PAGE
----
Best of Luck!
The broker or lender you talk to should be able to get you in a program that works.
Make sure the bank does not have the building on a do not fund list.
Altho you will get a better rate with 25% down, most first time buyers would never become homeowners if that were a requirement. Ditto for 20%. Actually, a large percentage of buyers start with 10% down. You will have to pay private mortgage insurance, but that will go away once you have 20% equity, achievable either through additional principal payments or through price appreciation. -Art
The best course of action is to get in contact with a good mortgage lender who is familiar with the local market to answer that question.
I can work with you and help guide you through this process. I can recommend a mortgage lender to help with gaining the answer to this question. Please give me a call at 973.868.4034 or e-mail me at EmilVeltre@aol.com.
I look forward to helping you with this very important transaction.
Have a GREAT day!
Emil Veltre, RPh, MS, CDPE
But let's do the math. Say, you are shopping for something that is going to sell for $550K. You have several choices:
1. Put 3.5% down, get FHA. Well, that means borrowing $531 K and paying 1 - 1.25 % ABOVE the best rate. Your expected monthly principal plus interest, roughly $2,450, at about 4.5 - 4.625%.
2. Put 20% down, get conventional. Well, that means borrowing $440K and paying somewhere between 0.375% - 0.5% ABOVE the best rate. Your expected monthly principal plus interest payment, roughly $2,100, at about 4.00 - 4.125%.
3. Put 25%, get true conventional, reduce your borrowed amount below $417K. Note that Fanny best rate for Condos is 25%, for under $417K. In this case, your payment (principal plus interest) will be $1,890.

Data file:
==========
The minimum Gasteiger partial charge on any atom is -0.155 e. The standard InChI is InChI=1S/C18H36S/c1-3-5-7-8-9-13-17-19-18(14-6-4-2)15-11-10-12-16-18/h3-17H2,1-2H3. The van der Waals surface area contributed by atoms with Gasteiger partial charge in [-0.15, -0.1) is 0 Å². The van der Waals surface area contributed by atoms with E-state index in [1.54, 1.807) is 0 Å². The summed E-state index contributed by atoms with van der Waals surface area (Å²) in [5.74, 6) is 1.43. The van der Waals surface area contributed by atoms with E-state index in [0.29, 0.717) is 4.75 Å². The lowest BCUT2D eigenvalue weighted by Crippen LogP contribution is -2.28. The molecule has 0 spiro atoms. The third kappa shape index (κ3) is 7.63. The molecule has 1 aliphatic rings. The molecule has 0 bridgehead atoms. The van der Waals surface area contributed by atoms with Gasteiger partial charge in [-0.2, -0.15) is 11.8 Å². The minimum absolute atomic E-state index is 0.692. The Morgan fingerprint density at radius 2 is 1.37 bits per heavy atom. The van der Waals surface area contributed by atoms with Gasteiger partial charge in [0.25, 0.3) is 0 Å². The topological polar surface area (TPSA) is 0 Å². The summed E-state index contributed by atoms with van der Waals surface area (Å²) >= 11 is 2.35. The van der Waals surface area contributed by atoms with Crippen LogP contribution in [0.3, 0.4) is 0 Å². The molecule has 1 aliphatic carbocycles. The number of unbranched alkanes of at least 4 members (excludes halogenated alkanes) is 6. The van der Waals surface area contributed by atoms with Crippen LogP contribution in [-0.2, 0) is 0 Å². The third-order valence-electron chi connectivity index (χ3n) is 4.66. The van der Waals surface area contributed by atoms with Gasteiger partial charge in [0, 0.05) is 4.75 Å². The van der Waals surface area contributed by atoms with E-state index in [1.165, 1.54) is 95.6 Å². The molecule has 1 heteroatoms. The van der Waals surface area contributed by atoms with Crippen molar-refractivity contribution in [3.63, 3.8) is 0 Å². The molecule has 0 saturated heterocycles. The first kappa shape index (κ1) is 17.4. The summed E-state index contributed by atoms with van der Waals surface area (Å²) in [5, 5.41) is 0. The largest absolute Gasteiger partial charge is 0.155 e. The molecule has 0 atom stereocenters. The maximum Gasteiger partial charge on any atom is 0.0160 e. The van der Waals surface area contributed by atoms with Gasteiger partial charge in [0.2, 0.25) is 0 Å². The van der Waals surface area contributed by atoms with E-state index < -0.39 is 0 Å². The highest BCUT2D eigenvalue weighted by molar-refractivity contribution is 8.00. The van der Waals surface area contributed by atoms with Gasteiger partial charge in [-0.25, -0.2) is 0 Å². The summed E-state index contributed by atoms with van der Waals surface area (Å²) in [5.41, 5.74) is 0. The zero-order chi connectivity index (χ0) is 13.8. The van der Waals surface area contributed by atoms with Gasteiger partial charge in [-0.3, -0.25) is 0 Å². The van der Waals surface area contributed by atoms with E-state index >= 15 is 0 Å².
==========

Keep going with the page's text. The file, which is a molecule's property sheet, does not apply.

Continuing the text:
So in case 3, you will pay roughly $1,890 vs case 1, in which you will pay $2,450, or a $560 a month difference. It is true, that in case 3, you will need $137K down vs case 3, only $20K.
Do note that unless specifically FHA, MOST banks will not even offer 2!!
But if you ask me, than (1) saving $560 a Month, or $6,700 a year is worth it for $115K in additional downpayment, (2) in a high cost area such as Northern Jersey commuter areas of Manhattan you need more money to play real estate.
I would HIGHLY recommend, that despite what the realtors and mortgagage broker say, not going for 3.5% FHA. It is a mistake that can cost you dearly down the road.
Hope this helps!
I currently have several buyer's in contract and they all range from 10% down to up to 40% down. There is no reason why you wouldn't be able to seek financing for that reason solely outside of determining personal qualifying factors such as your credit history.
If you'd like a recommendation I'm happy to give you the names of the mortgage officers that my buyer's are using.
I hope this helps!